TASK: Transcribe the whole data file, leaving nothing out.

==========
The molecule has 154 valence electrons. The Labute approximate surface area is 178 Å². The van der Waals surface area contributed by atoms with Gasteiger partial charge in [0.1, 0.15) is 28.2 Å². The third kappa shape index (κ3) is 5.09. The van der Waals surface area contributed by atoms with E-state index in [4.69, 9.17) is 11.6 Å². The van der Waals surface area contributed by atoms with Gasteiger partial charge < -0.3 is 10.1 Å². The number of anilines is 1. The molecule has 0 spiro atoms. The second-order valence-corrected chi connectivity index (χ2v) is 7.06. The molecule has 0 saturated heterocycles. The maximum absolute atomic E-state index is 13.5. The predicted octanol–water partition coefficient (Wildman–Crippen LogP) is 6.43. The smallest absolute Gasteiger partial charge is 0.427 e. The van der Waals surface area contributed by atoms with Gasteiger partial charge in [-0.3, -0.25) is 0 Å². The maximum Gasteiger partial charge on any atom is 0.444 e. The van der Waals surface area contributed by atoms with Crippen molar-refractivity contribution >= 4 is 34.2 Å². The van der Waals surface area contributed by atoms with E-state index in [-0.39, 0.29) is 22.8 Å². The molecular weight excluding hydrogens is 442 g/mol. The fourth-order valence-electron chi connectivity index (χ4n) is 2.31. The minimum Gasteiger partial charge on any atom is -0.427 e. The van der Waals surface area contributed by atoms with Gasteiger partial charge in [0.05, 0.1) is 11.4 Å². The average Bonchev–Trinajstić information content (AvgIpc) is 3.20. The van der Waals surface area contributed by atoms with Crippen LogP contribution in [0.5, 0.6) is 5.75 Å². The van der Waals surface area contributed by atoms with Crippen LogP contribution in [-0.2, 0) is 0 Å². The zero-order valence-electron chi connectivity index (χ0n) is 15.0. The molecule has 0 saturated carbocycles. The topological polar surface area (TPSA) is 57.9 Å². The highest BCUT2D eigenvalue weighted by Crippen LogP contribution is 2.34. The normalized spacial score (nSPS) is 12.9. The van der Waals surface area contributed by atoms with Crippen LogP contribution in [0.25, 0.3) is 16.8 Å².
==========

The molecule has 154 valence electrons. The Labute approximate surface area is 178 Å². The van der Waals surface area contributed by atoms with Gasteiger partial charge in [0.1, 0.15) is 28.2 Å². The third kappa shape index (κ3) is 5.09. The van der Waals surface area contributed by atoms with E-state index in [4.69, 9.17) is 11.6 Å². The van der Waals surface area contributed by atoms with Gasteiger partial charge < -0.3 is 10.1 Å². The number of anilines is 1. The molecule has 0 spiro atoms. The second-order valence-corrected chi connectivity index (χ2v) is 7.06. The molecule has 0 saturated heterocycles. The maximum absolute atomic E-state index is 13.5. The predicted octanol–water partition coefficient (Wildman–Crippen LogP) is 6.43. The smallest absolute Gasteiger partial charge is 0.427 e. The van der Waals surface area contributed by atoms with Gasteiger partial charge in [-0.3, -0.25) is 0 Å². The maximum Gasteiger partial charge on any atom is 0.444 e. The van der Waals surface area contributed by atoms with Crippen molar-refractivity contribution >= 4 is 34.2 Å². The van der Waals surface area contributed by atoms with E-state index in [-0.39, 0.29) is 22.8 Å². The molecular weight excluding hydrogens is 442 g/mol. The fourth-order valence-electron chi connectivity index (χ4n) is 2.31. The minimum Gasteiger partial charge on any atom is -0.427 e. The van der Waals surface area contributed by atoms with Gasteiger partial charge in [0.05, 0.1) is 11.4 Å². The average Bonchev–Trinajstić information content (AvgIpc) is 3.20. The van der Waals surface area contributed by atoms with Crippen LogP contribution in [0.5, 0.6) is 5.75 Å². The van der Waals surface area contributed by atoms with Crippen LogP contribution in [-0.2, 0) is 0 Å². The zero-order valence-electron chi connectivity index (χ0n) is 15.0. The molecule has 0 saturated carbocycles. The topological polar surface area (TPSA) is 57.9 Å². The highest BCUT2D eigenvalue weighted by Crippen LogP contribution is 2.34. The normalized spacial score (nSPS) is 12.9. The van der Waals surface area contributed by atoms with Crippen LogP contribution in [0.25, 0.3) is 16.8 Å².